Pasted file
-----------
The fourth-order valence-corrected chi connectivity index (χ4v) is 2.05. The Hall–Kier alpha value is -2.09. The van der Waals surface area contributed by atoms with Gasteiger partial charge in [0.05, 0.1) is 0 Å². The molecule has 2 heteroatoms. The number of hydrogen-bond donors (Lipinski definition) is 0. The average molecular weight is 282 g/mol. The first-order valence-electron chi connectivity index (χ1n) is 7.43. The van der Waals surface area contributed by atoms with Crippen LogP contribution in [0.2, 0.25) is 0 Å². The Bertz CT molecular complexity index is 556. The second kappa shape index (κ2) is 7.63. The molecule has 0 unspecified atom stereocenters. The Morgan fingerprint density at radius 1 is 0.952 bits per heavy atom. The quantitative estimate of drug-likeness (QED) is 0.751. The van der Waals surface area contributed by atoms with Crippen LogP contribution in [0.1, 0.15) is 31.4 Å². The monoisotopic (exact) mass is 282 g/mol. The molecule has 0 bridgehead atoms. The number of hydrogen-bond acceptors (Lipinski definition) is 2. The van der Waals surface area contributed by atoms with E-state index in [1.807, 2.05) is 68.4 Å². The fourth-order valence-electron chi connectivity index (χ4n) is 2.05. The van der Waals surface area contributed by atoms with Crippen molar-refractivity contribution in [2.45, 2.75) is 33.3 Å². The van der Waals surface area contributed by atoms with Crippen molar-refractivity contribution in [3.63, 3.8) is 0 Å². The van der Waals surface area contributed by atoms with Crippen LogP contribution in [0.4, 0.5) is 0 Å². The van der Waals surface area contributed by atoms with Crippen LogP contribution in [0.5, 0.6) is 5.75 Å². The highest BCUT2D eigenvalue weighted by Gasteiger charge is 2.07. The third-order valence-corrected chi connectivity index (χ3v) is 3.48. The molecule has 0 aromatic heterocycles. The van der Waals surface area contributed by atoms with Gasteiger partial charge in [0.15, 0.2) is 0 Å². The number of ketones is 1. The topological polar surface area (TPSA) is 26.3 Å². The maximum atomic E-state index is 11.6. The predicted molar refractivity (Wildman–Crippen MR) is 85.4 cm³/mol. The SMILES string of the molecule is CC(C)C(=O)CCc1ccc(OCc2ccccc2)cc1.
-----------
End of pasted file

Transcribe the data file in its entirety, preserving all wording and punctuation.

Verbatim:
The fourth-order valence-corrected chi connectivity index (χ4v) is 2.05. The Hall–Kier alpha value is -2.09. The van der Waals surface area contributed by atoms with Gasteiger partial charge in [0.05, 0.1) is 0 Å². The molecule has 2 heteroatoms. The number of hydrogen-bond donors (Lipinski definition) is 0. The average molecular weight is 282 g/mol. The first-order valence-electron chi connectivity index (χ1n) is 7.43. The van der Waals surface area contributed by atoms with Crippen LogP contribution in [0.2, 0.25) is 0 Å². The Bertz CT molecular complexity index is 556. The second kappa shape index (κ2) is 7.63. The molecule has 0 unspecified atom stereocenters. The Morgan fingerprint density at radius 1 is 0.952 bits per heavy atom. The quantitative estimate of drug-likeness (QED) is 0.751. The van der Waals surface area contributed by atoms with Crippen LogP contribution in [0.1, 0.15) is 31.4 Å². The monoisotopic (exact) mass is 282 g/mol. The molecule has 0 bridgehead atoms. The number of hydrogen-bond acceptors (Lipinski definition) is 2. The van der Waals surface area contributed by atoms with E-state index in [1.807, 2.05) is 68.4 Å². The fourth-order valence-electron chi connectivity index (χ4n) is 2.05. The van der Waals surface area contributed by atoms with Crippen molar-refractivity contribution in [2.45, 2.75) is 33.3 Å². The van der Waals surface area contributed by atoms with Crippen molar-refractivity contribution in [3.63, 3.8) is 0 Å². The van der Waals surface area contributed by atoms with Crippen LogP contribution in [0.4, 0.5) is 0 Å². The van der Waals surface area contributed by atoms with Crippen LogP contribution in [0.5, 0.6) is 5.75 Å². The highest BCUT2D eigenvalue weighted by Gasteiger charge is 2.07. The third-order valence-corrected chi connectivity index (χ3v) is 3.48. The molecule has 0 aromatic heterocycles. The van der Waals surface area contributed by atoms with Gasteiger partial charge in [0.15, 0.2) is 0 Å². The number of ketones is 1. The topological polar surface area (TPSA) is 26.3 Å². The maximum atomic E-state index is 11.6. The predicted molar refractivity (Wildman–Crippen MR) is 85.4 cm³/mol. The SMILES string of the molecule is CC(C)C(=O)CCc1ccc(OCc2ccccc2)cc1.